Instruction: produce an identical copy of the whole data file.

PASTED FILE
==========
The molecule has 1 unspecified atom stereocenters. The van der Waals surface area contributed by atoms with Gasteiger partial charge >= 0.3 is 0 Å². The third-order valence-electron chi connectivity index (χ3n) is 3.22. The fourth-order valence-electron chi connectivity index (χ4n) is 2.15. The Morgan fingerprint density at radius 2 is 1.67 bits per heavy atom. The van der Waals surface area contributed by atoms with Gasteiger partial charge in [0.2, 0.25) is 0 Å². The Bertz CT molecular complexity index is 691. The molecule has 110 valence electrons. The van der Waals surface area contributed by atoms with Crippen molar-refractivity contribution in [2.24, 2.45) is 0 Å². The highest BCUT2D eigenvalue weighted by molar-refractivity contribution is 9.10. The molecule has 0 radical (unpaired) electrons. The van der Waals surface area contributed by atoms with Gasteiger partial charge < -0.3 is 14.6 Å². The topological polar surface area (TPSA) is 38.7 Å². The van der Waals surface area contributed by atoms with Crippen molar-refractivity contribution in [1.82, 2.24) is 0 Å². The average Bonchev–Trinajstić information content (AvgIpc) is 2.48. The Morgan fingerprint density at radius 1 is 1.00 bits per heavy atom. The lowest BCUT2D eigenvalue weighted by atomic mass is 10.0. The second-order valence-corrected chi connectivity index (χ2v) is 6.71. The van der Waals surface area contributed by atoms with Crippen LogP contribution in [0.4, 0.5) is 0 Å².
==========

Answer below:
The molecule has 1 unspecified atom stereocenters. The van der Waals surface area contributed by atoms with Gasteiger partial charge >= 0.3 is 0 Å². The third-order valence-electron chi connectivity index (χ3n) is 3.22. The fourth-order valence-electron chi connectivity index (χ4n) is 2.15. The Morgan fingerprint density at radius 2 is 1.67 bits per heavy atom. The van der Waals surface area contributed by atoms with Gasteiger partial charge in [0.2, 0.25) is 0 Å². The Bertz CT molecular complexity index is 691. The molecule has 110 valence electrons. The van der Waals surface area contributed by atoms with Crippen molar-refractivity contribution in [2.24, 2.45) is 0 Å². The highest BCUT2D eigenvalue weighted by molar-refractivity contribution is 9.10. The molecule has 0 radical (unpaired) electrons. The van der Waals surface area contributed by atoms with Gasteiger partial charge < -0.3 is 14.6 Å². The topological polar surface area (TPSA) is 38.7 Å². The van der Waals surface area contributed by atoms with Crippen molar-refractivity contribution in [1.82, 2.24) is 0 Å². The average Bonchev–Trinajstić information content (AvgIpc) is 2.48. The Morgan fingerprint density at radius 1 is 1.00 bits per heavy atom. The lowest BCUT2D eigenvalue weighted by atomic mass is 10.0. The second-order valence-corrected chi connectivity index (χ2v) is 6.71. The van der Waals surface area contributed by atoms with Crippen LogP contribution in [0.4, 0.5) is 0 Å².